Nourse LJ: ‘I rest my decision primarily on the simple proposition, derived from a purposive construction of both statutes, that accommodation made available for an applicant pursuant to section 63(1) of the Housing Act 1985 pending a decision as a result of the local housing authority’s inquiries under section 62 cannot, as a general rule, be premises let as a dwelling under a tenancy [or] premises occupied as a dwelling under a licence within section 3(1) and (2B) respectively of the Protection from Eviction Act 1977. The context and purpose of section 63(1) have been fully considered by Auld LJ and I agree with the views he has expressed. Moreover, it cannot be a purpose of the 1977 Act to give protection to persons whose entirely transient needs bring them within section 63(1). True, the general rule may be displaced by an agreement between an authority and an applicant such as had been entered into in Eastleigh Borough Council v. Walsh  1 W.L.R. 525, or perhaps if the applicant’s occupation is allowed to continue on a more than transient basis. But there was no such agreement or occupation here, nor anything else to take the case out of the general rule.
Judge Phelan, having referred to the judgment of Lord Denning M.R. in Luganda v. Service Hotels Ltd  2 Ch. 209 at 218-219, said that that case was from a long time ago and that here he was dealing with the rather different situation of the homeless in 1994. He added:
‘Certainly persons spending a few nights in a hotel normally have a dwelling elsewhere. This is not the situation of the homeless who have no dwelling. Where else would the Plaintiff be dwelling, even if for a very short time?’
Those observations suggest that the judge proceeded on an assumption that everyone must have a dwelling somewhere. In my view the 1977 Act makes no such assumption. Without some element of more than transient occupation, premises cannot properly be called a dwelling. Lord Denning’s observations are as valid now as they were in 1969. The two authorities relied on by the judge, Thurrock Urban District Council v. Shina (1972) 23 P. and C.R. 205 and Thrasyvoulou v. London Borough of Hackney (1986) 18 H.L.R. 370, are readily distinguishable.’
Auld LJ, said: ‘In my view, as a matter of construction of section 3(2B) of the 1977 Act, the expression ‘occupied as a dwelling under a licence’ cannot apply to bed-and -breakfast accommodation of this sort, when, as here, it is provided pursuant to an agreement clearly intended as a purely temporary arrangement pending the making of enquiries under section 62. The council’s duty under section 63 is only to secure accommodation pending those inquiries and their decision as a result of them. It cannot have been the intention of Parliament that there should be grafted on to that public and temporary obligation an extension of it by at least four weeks drawn from another statute dealing with the private rights and duties of landlords (licensors) and tenants (licensees) as between themselves. Nor does it accord with the ordinary use of language to describe the temporary accommodation in a hotel or hostel for this purpose as premises ‘occupied as a dwelling under a licence’. In my view, that is so whether the council provide the accommodation themselves or arrange it through some third party, subject in each case, however, to any contrary agreement. The agreement here was plainly not to the contrary. It bore all the marks of an arrangement for the purpose of section 63 only and not, in Lord Greene’s words, ‘as a matter of fair and reasonable construction of simple words’ as premises occupied as a dwelling under a licence.’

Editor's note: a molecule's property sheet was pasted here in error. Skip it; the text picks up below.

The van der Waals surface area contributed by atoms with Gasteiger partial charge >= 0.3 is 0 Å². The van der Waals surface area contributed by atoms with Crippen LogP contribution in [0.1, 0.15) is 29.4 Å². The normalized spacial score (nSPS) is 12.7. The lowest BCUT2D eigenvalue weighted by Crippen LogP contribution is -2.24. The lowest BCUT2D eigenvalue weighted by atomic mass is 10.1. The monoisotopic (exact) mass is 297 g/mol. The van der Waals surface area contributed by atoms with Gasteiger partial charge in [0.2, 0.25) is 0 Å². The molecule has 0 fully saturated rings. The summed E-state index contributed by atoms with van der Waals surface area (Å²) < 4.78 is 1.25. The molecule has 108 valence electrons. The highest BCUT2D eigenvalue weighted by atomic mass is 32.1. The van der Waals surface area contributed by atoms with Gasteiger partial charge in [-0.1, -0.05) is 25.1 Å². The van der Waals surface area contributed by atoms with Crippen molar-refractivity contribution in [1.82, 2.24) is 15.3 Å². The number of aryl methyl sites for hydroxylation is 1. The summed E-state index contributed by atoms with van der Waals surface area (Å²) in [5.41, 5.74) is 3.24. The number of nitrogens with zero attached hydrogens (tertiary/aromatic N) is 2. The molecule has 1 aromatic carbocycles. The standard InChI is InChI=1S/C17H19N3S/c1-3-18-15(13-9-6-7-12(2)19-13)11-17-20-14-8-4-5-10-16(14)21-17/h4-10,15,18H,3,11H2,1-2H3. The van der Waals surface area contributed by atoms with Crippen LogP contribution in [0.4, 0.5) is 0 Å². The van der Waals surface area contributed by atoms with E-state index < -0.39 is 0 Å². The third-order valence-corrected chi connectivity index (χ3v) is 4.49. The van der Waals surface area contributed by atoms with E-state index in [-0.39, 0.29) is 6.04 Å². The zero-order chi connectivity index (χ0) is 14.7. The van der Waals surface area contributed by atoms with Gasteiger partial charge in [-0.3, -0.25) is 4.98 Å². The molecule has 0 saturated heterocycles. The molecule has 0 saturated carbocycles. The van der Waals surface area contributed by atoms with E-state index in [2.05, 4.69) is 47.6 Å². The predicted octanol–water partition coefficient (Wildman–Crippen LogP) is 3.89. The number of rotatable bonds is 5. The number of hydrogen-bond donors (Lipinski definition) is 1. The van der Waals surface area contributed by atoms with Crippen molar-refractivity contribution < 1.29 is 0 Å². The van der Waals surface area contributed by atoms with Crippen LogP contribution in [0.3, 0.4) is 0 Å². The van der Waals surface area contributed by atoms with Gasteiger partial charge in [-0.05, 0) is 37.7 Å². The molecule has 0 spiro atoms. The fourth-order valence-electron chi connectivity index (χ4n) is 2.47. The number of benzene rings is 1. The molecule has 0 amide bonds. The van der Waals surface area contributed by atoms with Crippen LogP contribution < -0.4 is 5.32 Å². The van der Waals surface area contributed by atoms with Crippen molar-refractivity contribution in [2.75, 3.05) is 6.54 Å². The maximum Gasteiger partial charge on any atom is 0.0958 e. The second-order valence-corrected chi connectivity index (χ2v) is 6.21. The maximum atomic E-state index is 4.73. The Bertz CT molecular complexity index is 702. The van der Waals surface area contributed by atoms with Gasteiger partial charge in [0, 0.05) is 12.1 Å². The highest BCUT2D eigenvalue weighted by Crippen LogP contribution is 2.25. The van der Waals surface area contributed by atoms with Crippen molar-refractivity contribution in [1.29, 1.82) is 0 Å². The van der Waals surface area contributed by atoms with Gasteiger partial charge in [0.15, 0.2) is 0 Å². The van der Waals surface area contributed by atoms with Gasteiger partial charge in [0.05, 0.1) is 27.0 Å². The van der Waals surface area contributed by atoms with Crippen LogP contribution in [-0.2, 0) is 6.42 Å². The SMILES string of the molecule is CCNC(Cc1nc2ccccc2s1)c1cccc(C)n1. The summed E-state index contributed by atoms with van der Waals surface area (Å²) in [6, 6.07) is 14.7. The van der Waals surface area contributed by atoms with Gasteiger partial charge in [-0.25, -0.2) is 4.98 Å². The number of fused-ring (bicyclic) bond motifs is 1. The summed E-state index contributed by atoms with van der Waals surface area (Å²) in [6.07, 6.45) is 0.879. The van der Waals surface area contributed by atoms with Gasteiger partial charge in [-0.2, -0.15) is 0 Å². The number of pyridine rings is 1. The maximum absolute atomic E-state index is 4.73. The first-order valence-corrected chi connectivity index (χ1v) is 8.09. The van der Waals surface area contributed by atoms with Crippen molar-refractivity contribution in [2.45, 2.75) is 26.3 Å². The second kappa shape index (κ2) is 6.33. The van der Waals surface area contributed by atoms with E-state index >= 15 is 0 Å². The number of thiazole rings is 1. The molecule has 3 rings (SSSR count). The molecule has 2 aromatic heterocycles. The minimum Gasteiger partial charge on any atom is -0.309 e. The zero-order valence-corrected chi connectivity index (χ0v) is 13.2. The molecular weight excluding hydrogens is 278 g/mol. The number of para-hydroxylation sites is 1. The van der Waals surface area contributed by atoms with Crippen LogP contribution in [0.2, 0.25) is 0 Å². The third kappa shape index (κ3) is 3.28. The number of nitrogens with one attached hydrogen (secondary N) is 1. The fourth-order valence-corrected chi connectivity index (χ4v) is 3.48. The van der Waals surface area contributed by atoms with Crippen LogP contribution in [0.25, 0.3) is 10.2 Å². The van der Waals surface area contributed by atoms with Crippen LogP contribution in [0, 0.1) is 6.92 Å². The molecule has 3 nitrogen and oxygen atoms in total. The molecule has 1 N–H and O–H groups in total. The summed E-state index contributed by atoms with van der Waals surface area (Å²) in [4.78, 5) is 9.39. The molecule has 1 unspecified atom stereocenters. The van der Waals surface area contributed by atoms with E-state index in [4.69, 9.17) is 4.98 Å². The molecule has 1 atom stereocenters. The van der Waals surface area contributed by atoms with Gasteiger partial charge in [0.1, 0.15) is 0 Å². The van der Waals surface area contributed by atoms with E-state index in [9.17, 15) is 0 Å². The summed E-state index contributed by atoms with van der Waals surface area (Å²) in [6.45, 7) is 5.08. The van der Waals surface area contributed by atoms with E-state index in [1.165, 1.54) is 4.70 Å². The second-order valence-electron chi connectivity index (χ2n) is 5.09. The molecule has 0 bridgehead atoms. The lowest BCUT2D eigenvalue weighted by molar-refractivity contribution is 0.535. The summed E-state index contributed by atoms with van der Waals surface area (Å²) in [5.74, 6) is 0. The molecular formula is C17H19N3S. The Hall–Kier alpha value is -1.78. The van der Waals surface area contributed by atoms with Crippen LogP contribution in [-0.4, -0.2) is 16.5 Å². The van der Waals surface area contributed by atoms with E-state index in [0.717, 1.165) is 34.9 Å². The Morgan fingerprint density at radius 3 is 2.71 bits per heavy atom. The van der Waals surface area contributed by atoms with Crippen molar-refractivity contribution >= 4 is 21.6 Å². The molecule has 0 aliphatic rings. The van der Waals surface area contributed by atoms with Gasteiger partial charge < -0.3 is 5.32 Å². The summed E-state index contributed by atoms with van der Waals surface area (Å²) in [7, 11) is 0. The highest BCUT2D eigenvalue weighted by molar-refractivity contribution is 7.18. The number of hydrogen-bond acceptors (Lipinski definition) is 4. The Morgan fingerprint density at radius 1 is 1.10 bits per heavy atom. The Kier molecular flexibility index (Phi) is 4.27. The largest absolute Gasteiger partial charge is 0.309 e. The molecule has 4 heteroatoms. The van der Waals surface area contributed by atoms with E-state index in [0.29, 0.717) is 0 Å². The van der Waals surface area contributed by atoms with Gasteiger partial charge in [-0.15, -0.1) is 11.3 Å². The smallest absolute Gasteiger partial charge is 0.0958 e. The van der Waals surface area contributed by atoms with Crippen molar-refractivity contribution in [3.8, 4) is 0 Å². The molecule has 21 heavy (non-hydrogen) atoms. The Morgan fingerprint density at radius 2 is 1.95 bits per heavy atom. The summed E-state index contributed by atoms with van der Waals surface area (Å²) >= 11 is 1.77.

Nourse LJ pointed out that the general rule that accommodation made available for this temporary purpose was not to be considered a ‘dwelling’ under the 1977 Act might be displaced ‘if the applicant’s occupation is allowed to continue on a more than transient basis.’
Auld, Henry and Nourse LJJ
Times 28-Apr-1995,  27 HLR 439, (1995) 30 HLR 481
Protection from Eviction Act 1977 3
England and Wales
Cited – Cocks v Thanet District Council HL 25-Nov-1981
The applicant had been given temporary accomodation under the Act. He sought to enforce the obligation on the respondent to house him permanently by an action in the county court. The authority said the action should have been by judicial review. . .
Cited – Mohram Ali v Tower Hamlets London Borough Council CA 27-May-1992
A challenge to the exercise of homelessness duties by a local authority must be by way of Judicial Review. Nolan LJ: ‘It follows that in my judgment the public law duties of the council were not discharged until they had completed the process of . .
Cited – Brennan v London Borough of Lambeth CA 3-Jun-1997
The appellant sought to resist his eviction from temporary hostel accomodation provided to him by the local authority, saying that the provisions of the 1977 Act protected him.
Held: The agreement was a licence excluded from protection by the . .
Not per incuriam – Desnousse v London Borough of Newham and others CA 17-May-2006
The occupier had been granted a temporary licence by the authority under the homelessness provisions whilst it made its assessment. The assessment concluded that she had become homeless intentionally, and therefore terminated the licence and set out . .
Considered – Rogerson v Wigan Metropolitan Borough Council 2005
The court considered both whether Mohamed v. Manek was still binding and whether the facts of the case were covered by the prior decision, having regard in particular to the emphasis on transience which emerges from the judgment of Nourse LJ. Heled: . .
Cited – Rogerson v Wigan Metropolican Borough Council QBD 14-Jul-2004
The claimant sought damages under the 1977 Act. The defendant said it had behaved lawfully. He had been housed in a hostel pending a decision on the application for permanent housing as a homeless person, which the defendant said excluded him from . .
These lists may be incomplete.
Updated: 07 June 2021; Ref: scu.83788